Study results of rasagiline's efficacy and tolerability were presented at the 9th International Congress on Parkinson's disease last year. In later disease, rasagiline demonstrated efficacy as adjunct therapy to levodopa in alleviating symptoms experienced by patients receiving levodopa for moderate-to-advanced PD. Levodopa - which can be taken up by the cells in the brain and converted to dopamine - is still the mainstay treatment for PD 35 years after its launch, and for many patients this drug has a dramatic effect on PD.
However, the effectiveness of levodopa begins to wear off after four to five years, commonly associated with dyskinesias and fluctuations. Therefore other agents are added to the levodopa regimen to alleviate symptoms and reduce "off" time, when the medication wears off between doses. These agents may include MAO-B inhibitors, catechol-O-methyltransferase (COMT) inhibitors and dopamine agonists.
The PRESTO study (Parkinson's Rasagiline: Efficacy and Safety in the Treatment of "OFF") showed that rasagiline decreased "off" time significantly and also improved the main Parkinson's disease cardinal signs of tremor, rigidity and bradykinesia when compared with placebo.(6) The drug is well tolerated, even in patients over 70 years of age. Some of the side-effects appearing in clinical trials included headache, flu-like symptoms, malaise, neck pain and stomach irritation.
Due to the complications associated with long-term use of levodopa, the therapy is usually reserved for patients who have more advanced PD, with other agents used in place of it in earlier disease (normally MAO-B inhibitors or dopamine agonists as COMT inhibitors have no antiparkinsonian effect on their own and are only used as adjunct therapy to levodopa). The role of rasagiline in early disease was evaluated in the 26-week, 404-patient randomised, double-blind TEMPO study (The Early Monotherapy for Parkinson's disease Outpatients), which investigated rasagiline against placebo.(7) Those patients taking rasagiline maintained the total UPDRS score that they had at the beginning, but patients taking placebo worsened by four points on the scale.
Dopamine agonists mimic the actions of dopamine in the central nervous system, and they are effective for many patients (particularly in controlling stiffness and slowness of movement). The side-effects of dopamine agonists, nevertheless, can be problematic for patients. In addition to many of the side-effects experienced with levodopa, such as gastrointestinal upset and somnolence, hallucinations and somnolence can occur more frequently with dopamine agonists. Thus these agents need to be used with caution among the elderly. Dopamine agonists also require multiple dosing, which can be difficult for some patients.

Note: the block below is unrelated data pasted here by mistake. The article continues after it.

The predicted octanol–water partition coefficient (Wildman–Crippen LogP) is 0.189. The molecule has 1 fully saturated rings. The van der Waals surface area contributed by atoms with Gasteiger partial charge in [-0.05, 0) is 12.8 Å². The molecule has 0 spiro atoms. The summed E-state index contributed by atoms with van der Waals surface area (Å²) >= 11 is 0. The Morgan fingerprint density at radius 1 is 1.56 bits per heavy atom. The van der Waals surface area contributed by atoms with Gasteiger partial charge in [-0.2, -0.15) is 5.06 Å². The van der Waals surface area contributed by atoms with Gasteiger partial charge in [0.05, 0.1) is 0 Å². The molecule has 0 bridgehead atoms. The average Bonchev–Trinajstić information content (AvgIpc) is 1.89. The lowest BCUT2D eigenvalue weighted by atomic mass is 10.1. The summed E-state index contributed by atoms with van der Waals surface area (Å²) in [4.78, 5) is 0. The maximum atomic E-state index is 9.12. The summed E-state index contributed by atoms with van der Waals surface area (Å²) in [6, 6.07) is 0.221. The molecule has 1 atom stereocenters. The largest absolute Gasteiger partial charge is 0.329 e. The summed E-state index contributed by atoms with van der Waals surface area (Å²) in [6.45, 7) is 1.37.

Other less frequently used drugs to help treat PD include apomorphine (used for patients who experience severe "off" periods), anticholinergics (effective but associated with more side-effects than levodopa or dopamine agonists) and amantadine (which is shown to provide moderate relief of PD symptoms).

Monitoring medication
Given the importance of medication in PD and some of the inevitable side-effects, discussing treatment options with patients and monitoring medication progress is a significant part of the PD nurse specialist's role. "Medication has a major impact on day-to-day life, so many patients like to find out as much as they can and discuss the pros and cons of different options," says Ms Bowron. "We discuss how each drug works and go through the main side-effects that they may experience. Some patients do very well with particular drugs while others do not - so it can be very difficult to predict how patients will respond. I always make sure that patients feel free to call any time about any problematic side-effects, or any other problems, that they experience. It's very important to have that relationship with the patients."
As establishing good communication is so critical, Ms Bowron believes in providing as many points of access as possible, including telephone support, email, nurse-led clinics and support groups. "We aim to support and empower patients, so that they are not dependent on us," she explains.

Whether educating patients or helping them to cope with medication side-effects, or liaising with other members of the primary or secondary care teams, nurses can have a significant impact on PD patients' overall wellbeing.
Staying up to date with new treatments is vital, as helping to ensure that patients are taking the most suitable PD drug for their needs can make a major difference to the patients themselves, their families and their carers.


  1. MacMahon DG, Thomas S. Practical approach to quality of life in Parkinson's disease: the nurse's role.J Neurol 1998;245(S1):S19-22.
  2. Jarman B, Hurwitz B, Cook A, Bajekal M, Lee A. Effects of community based nurses specialising in Parkinson's disease on health outcome and costs: randomised controlled trial. BMJ 2002;324:1072.
  3. Fitzimmons B, Bunting LK. Parkinson's disease; quality of life issues. Nurs Clin North Am 1993;28:807-18.
  4. Hely MA, Morris JG, Reid WG, Trafficante R. Sydney multicenter study of Parkinson's disease: non-L-dopa-responsive problems dominate at 15 years. Mov Disord 2005;20(2):190-9.
  5. Friedman A. Old-onset Parkinson's disease compared with young-onset disease: clinical differences and similarities. Acta Neurol Scand 1994;89(4):258-61.
  6. The Parkinson's Study Group. A randomised placebo-controlled trial of rasagiline in levodopa-treated patients with Parkinson's disease and motor fluctuations. Arch Neurol 2005;62:241-8.
  7. The Parkinson's Study Group. A controlled trial of rasagiline in early Parkinson disease: the TEMPO study. Arch Neurol 2002;59(12):1937-43.

Parkinson's Disease Society

Parkinson's Disease Nurse Specialist Association